Most of these protocols did not focus on the generation of specific mDA neuron subsets, although several authors reported that at least part of the generated mDA neurons express molecular markers and/or electrophysiological properties of the rostrolateral SNc DA neurons [43,195,199,200,201]. Using a very similar differentiation protocol as Kriks et al. [43], the combined treatment of differentiating mouse PSCs with WNT1 and DKK3 proteins instead of the potent GSK3β inhibitor CHIR99021 increases the overall proportion of TH-, NURR1-, and PITX3-positive mDA neurons in these cultures [184]. Notably, the differentiating PSCs preferentially adopt a molecular identity of rostrolateral SNc DA neurons expressing KCND3 but not calbindin 1 (CALB1) under these conditions [184]. The expression of the A-type voltage-gated potassium channel subunit KCND3 (Kv4.3) is restricted to SNc DA neurons in the adult rodent VM [202,203], whereas the calcium-binding protein CALB1 (CalbindinD28K) is expressed prominently but not exclusively in VTA DA neurons [8,204]. Despite the still unclear function of DKK3 in the WNT/β-catenin signaling pathway [185], transcriptome profiling of the differentiated PITX3-positive cells strongly suggested that DKK3 attenuates β-catenin-mediated WNT1 signaling to enable the proper generation of rostrolateral (dorsomedial SNc and PBP) mDA neurons, which are selectively affected in the corresponding mouse mutants [184]. Collectively, these data suggest that a fine-tuned activation or attenuation of WNT1/β-catenin signaling might even enforce the generation of a particular mDA neuron subset, VTA or SNc, from murine and human PSCs or somatic cells.

2.4. BMP Signaling in Midbrain Dopaminergic Neuron Generation In Vivo and In Vitro

2.4.1. The BMP Signaling Pathway

BMPs are part of the TGFβ protein superfamily. The TGFβ family members are subdivided into two groups: the BMP group that includes all BMPs and most growth and differentiation factors (GDFs) and the TGFβ group that comprises the three mammalian TGFβ isoforms (TGFβ1–3), activins, nodals, and some GDFs.
BMPs were first identified as proteins that induce ectopic bone formation, hence their name [205]. BMPs regulate a wide array of neurodevelopmental processes, including progenitor proliferation, apoptosis, and differentiation [206,207,208]. Depending on the cell type, extracellular environment and developmental stage, they might enhance or inhibit these processes. Over a dozen BMPs have been identified in vertebrates so far [205]. BMP family members can be classified into several subgroups according to their structural similarities. These subgroups include the BMP2/4 group, BMP5/6/7 (OP1)/8 group, BMP9/10 group, and BMP12/13/14 group [205]. Specifically, the two subgroups which were named after their Drosophila orthologs, the decapentaplegic (DPP) subgroup (BMP2 and BMP4), and the 60A subgroup (BMP5, BMP6, BMP7, and BMP8), are expressed in the mammalian nervous system [209,210], with the exception of BMP8, which is not expressed in the brain [211].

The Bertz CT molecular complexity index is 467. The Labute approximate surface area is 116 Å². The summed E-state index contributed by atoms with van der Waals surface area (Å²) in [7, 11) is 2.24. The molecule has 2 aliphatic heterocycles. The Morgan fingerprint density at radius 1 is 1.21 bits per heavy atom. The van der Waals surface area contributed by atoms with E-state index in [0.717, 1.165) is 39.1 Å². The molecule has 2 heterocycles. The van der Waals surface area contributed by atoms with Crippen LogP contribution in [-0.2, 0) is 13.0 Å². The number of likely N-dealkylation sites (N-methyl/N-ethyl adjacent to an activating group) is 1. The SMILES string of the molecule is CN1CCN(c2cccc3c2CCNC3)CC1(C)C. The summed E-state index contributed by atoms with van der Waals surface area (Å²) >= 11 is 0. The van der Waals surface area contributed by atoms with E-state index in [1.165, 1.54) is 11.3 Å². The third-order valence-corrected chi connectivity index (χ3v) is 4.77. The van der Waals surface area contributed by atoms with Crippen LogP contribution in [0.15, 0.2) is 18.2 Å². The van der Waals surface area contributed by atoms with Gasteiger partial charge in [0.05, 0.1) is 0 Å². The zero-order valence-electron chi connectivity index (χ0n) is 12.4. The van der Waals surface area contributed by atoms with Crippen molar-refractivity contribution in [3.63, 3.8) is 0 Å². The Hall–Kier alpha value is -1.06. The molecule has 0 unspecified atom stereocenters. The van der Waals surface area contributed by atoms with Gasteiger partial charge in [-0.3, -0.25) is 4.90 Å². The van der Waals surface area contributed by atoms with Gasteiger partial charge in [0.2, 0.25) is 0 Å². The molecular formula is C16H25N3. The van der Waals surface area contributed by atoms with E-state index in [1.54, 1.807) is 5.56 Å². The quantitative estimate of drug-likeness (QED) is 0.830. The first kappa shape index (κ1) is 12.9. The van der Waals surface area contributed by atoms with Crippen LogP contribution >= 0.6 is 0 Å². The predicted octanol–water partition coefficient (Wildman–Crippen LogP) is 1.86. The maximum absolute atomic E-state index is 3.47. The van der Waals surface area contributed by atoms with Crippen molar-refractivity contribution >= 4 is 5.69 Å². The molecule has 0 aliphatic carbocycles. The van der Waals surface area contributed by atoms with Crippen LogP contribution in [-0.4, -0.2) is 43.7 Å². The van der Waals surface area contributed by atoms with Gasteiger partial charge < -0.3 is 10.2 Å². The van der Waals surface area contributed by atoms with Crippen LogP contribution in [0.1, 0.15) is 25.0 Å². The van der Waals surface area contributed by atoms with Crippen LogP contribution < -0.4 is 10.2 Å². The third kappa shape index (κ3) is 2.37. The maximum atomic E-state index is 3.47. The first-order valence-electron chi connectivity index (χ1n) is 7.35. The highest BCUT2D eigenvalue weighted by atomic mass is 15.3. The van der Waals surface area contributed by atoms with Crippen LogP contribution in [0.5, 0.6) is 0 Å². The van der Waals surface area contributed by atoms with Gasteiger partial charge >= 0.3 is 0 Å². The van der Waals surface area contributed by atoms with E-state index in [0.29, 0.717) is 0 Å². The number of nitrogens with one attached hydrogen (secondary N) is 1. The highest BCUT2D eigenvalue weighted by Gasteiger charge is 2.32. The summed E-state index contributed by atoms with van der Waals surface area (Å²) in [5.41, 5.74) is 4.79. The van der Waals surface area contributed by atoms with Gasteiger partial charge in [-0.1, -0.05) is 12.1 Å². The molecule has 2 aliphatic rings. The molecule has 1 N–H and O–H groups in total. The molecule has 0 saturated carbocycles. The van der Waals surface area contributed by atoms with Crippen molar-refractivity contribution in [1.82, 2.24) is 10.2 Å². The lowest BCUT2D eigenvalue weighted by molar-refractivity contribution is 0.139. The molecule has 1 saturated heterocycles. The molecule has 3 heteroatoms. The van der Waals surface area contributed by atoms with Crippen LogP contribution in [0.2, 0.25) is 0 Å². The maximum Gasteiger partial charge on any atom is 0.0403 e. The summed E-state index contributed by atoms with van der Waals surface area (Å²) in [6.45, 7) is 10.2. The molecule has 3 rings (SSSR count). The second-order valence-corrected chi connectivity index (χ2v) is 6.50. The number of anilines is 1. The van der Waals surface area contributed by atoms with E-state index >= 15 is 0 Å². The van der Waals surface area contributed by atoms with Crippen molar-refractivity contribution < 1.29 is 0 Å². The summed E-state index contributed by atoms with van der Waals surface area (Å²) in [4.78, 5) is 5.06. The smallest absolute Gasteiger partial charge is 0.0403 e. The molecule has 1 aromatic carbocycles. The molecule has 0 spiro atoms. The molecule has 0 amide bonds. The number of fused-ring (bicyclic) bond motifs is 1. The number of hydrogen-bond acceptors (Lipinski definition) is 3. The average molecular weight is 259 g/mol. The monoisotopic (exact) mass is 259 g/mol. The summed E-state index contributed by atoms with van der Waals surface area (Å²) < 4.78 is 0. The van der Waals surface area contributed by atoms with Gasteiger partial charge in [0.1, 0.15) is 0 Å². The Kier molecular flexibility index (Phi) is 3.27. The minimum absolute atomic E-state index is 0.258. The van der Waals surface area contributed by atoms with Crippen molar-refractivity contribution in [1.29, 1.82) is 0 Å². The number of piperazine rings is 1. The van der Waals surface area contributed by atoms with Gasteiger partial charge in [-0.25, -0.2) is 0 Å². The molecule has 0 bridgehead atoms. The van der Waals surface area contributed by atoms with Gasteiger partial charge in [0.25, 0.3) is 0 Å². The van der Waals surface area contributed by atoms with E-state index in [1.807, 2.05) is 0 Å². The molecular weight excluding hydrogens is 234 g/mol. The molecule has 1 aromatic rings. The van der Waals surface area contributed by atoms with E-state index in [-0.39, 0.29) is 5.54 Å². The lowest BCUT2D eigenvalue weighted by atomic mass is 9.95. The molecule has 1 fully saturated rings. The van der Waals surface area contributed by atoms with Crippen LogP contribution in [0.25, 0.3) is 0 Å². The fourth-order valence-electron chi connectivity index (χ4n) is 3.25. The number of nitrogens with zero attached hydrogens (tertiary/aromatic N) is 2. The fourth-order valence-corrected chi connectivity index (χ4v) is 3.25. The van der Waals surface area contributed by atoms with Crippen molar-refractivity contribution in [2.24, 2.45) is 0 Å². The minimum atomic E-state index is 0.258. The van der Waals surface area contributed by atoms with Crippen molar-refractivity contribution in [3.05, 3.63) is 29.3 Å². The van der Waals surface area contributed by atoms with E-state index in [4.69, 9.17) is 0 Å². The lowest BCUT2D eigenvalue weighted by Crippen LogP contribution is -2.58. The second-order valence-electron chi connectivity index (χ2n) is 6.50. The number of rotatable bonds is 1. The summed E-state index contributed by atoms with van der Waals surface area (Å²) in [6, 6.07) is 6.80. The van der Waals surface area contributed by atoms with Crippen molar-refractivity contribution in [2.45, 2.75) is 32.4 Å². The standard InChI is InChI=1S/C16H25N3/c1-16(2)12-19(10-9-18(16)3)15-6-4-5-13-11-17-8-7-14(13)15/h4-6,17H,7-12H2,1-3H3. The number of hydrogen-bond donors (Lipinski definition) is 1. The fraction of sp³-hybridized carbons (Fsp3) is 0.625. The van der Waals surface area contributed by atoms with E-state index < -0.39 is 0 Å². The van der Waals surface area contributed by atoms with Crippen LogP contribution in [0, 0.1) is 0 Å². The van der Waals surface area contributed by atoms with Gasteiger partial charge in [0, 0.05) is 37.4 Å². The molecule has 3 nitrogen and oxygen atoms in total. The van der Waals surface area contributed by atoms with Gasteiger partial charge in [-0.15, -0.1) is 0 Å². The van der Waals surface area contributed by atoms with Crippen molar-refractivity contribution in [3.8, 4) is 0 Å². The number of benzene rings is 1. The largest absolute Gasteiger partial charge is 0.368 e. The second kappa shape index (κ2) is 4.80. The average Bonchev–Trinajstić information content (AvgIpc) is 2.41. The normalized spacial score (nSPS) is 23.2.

BMPs are secreted proteins that bind to BMP receptors (BMPRs) as homodimers or heterodimers. The heteromeric BMPR complexes contain type I and type II serine-threonine kinase receptor subunits (Figure 2). BMPs are capable of binding to type I receptors in the absence of type II receptors. However, the presence of type I and type II receptors significantly increase the binding affinities of BMPs [205,212]. The type II receptors phosphorylate and thereby activate the type I receptors, which transduce the BMP signal. In mammals, three type II receptors mediate the activity of BMPs: the BMP type II receptor (BMPRII), the activin type II receptor (ACTRII), and the activin type IIB receptor (ACTRIIB). In contrast to BMPRII, which is specific for BMPs, ACTRII and ACTRIIB are activated by BMPs, activins, and myostatin [205,212]. The activin receptor-like kinases (ALK) 1, 2, 3 (BMPRIA), and 6 (BMPRIB) serve as type I receptors for most BMPs. In addition to ligand-receptor specificity, BMP signaling can be further regulated extracellularly by direct interaction of BMPs with their secreted antagonists such as noggin (NOG) (Figure 2) [205].
The canonical BMP signaling pathway is activated by binding of BMPs to BMPRs and mediated by SMADs (Figure 2). Activated type I receptors signal by phosphorylating the receptor-regulated SMADs (R-SMADs), SMAD1, SMAD5, and SMAD8, which can then bind the co-regulated SMAD4 (coSMAD). The R-SMAD/coSMAD complexes translocate and accumulate in the nucleus, where they act as TFs and participate in the regulation of target gene expression [213] (Figure 2). Phosphorylated SMAD1, 5, and 8 are the major intracellular BMP signaling pathway components. BMPs also activate SMAD-independent signaling pathways such as MAPKs, JNK, PI3K, AKT, and small GTPases [205,214]. These non-canonical pathways cooperate with SMAD pathways to regulate various cellular responses. In contrast to the BMP group members, TGFβ group members bind to TGFβ and activin type II receptors and use predominantly ALK4, 5, and 7 as type I receptors, which signal via SMAD2 and SMAD3 [213].